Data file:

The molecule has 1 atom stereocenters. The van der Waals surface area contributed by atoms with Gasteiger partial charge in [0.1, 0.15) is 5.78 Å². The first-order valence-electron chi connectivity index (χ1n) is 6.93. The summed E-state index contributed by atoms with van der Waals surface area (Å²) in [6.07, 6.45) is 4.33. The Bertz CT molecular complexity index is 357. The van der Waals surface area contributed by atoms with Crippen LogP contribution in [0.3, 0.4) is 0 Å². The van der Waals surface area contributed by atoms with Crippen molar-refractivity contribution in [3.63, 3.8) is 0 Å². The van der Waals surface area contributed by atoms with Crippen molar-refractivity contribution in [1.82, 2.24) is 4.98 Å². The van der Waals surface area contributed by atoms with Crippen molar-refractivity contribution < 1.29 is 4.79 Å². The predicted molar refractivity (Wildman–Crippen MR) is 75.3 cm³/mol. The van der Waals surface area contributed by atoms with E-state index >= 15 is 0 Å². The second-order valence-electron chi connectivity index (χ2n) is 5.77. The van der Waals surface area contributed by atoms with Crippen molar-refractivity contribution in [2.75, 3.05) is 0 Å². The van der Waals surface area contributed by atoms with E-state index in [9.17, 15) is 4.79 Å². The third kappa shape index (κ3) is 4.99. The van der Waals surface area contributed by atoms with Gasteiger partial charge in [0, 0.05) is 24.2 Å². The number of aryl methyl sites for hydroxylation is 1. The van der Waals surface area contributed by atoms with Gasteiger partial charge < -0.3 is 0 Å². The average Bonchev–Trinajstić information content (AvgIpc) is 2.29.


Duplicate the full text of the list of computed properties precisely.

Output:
The molecule has 1 atom stereocenters. The van der Waals surface area contributed by atoms with Gasteiger partial charge in [0.1, 0.15) is 5.78 Å². The first-order valence-electron chi connectivity index (χ1n) is 6.93. The summed E-state index contributed by atoms with van der Waals surface area (Å²) in [6.07, 6.45) is 4.33. The Bertz CT molecular complexity index is 357. The van der Waals surface area contributed by atoms with Crippen LogP contribution in [0.3, 0.4) is 0 Å². The van der Waals surface area contributed by atoms with Crippen molar-refractivity contribution in [3.63, 3.8) is 0 Å². The van der Waals surface area contributed by atoms with Crippen molar-refractivity contribution in [1.82, 2.24) is 4.98 Å². The van der Waals surface area contributed by atoms with Crippen molar-refractivity contribution < 1.29 is 4.79 Å². The predicted molar refractivity (Wildman–Crippen MR) is 75.3 cm³/mol. The van der Waals surface area contributed by atoms with E-state index >= 15 is 0 Å². The second-order valence-electron chi connectivity index (χ2n) is 5.77. The van der Waals surface area contributed by atoms with Crippen molar-refractivity contribution in [2.75, 3.05) is 0 Å². The van der Waals surface area contributed by atoms with E-state index in [9.17, 15) is 4.79 Å². The third kappa shape index (κ3) is 4.99. The van der Waals surface area contributed by atoms with Gasteiger partial charge in [0, 0.05) is 24.2 Å². The number of aryl methyl sites for hydroxylation is 1. The van der Waals surface area contributed by atoms with Gasteiger partial charge < -0.3 is 0 Å². The average Bonchev–Trinajstić information content (AvgIpc) is 2.29.